Canadian Foreign Property Rule Change To Benefit US Bond Market

September 6, 2005 ( - More than 40% of Canadian institutions say they expect to increase their use of US Treasuries and high-grade corporate bonds if the 30% Foreign Property Rule is eliminated.

A report from Greenwich Associates on its 2005 Canadian Fixed Income Study and its special study on the impact of the elimination of the 30% Foreign Property Rule showed that the US bond market will benefit the most from the rule change.  

Other key findings from the studies, according to a Greenwich Associates press release, include:

  • Canadian institutions’ plan to increase their holdings of foreign bonds from the current 3% of total assets under management to 5% if the 30% Foreign Property Rule is removed.
  • Over the 12-month period ending in March 2005, cash bond trading volume declined 15% while fixed-income assets under management at Canadian institutions increased 17%.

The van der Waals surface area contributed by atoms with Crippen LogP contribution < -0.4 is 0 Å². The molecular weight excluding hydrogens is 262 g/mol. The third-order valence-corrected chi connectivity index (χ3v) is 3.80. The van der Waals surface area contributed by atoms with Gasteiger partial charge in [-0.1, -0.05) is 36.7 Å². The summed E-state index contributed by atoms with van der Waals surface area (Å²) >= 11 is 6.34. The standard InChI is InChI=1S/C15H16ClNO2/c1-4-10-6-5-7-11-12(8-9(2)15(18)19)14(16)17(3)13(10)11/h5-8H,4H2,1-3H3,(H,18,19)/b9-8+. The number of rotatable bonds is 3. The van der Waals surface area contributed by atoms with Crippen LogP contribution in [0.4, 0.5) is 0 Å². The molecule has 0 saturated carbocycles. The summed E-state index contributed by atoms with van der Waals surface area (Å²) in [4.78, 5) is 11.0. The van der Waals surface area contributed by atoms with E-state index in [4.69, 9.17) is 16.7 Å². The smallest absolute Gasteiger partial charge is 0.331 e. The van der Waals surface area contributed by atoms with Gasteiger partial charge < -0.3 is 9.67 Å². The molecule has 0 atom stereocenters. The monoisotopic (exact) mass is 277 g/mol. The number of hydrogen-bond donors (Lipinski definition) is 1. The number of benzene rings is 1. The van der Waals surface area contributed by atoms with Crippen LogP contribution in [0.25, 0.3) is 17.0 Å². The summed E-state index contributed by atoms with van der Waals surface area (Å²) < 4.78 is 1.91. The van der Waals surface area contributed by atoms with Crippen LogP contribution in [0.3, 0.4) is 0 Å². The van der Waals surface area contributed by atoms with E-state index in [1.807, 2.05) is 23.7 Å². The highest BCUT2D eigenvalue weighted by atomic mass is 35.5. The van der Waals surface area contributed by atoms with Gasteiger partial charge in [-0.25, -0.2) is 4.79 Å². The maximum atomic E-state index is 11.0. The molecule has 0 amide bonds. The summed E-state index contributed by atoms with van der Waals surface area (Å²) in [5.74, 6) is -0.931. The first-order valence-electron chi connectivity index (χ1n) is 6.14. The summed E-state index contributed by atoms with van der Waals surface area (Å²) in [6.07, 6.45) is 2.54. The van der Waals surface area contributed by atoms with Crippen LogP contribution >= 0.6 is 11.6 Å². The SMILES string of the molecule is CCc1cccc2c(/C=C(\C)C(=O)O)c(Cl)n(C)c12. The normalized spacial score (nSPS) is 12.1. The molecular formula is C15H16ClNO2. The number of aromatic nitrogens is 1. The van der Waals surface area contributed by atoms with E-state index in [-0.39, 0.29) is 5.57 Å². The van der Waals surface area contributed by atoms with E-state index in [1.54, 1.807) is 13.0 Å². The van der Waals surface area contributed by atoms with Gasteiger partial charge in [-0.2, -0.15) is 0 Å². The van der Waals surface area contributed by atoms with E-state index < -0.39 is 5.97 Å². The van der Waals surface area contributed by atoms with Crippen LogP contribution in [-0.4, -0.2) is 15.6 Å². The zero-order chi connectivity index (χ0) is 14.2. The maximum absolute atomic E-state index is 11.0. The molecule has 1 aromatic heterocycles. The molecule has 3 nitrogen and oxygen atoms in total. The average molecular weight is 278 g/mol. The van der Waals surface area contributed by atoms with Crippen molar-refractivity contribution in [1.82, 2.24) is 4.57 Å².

• While the proportion of Canadian institutions trading fixed income electronically was stable year-to-year at about 30%, the proportion of investors planning to start e-trading is on the decline.
  • More than 25% of Canadian institutions expect to add to their foreign investments within six months of the proposed elimination of the Foreign Property Rule, and another 30% said they would do so within a year of the change.

While US bonds will be the biggest beneficiaries of the investment shift, almost 40% of survey respondents say they plan to increase their use of European investment-grade corporate bonds, more than 30% plan to use more US Agencies, and more than 25% expect to use more European government debt, the release said.

However, while the rule change is expected to create a good shift for foreign markets, Greenwich Associates’ Senior Managing Director Woody Canaday cautions against unrealistically high expectations pointing out that,“In particular, one potential factor that seems to be mitigating a substantial build-up of foreign fixed-income assets: Canadian pension plan liabilities are in Canadian dollars while foreign bonds are denominated in foreign currencies.”

A copy of the report can be purchased  here .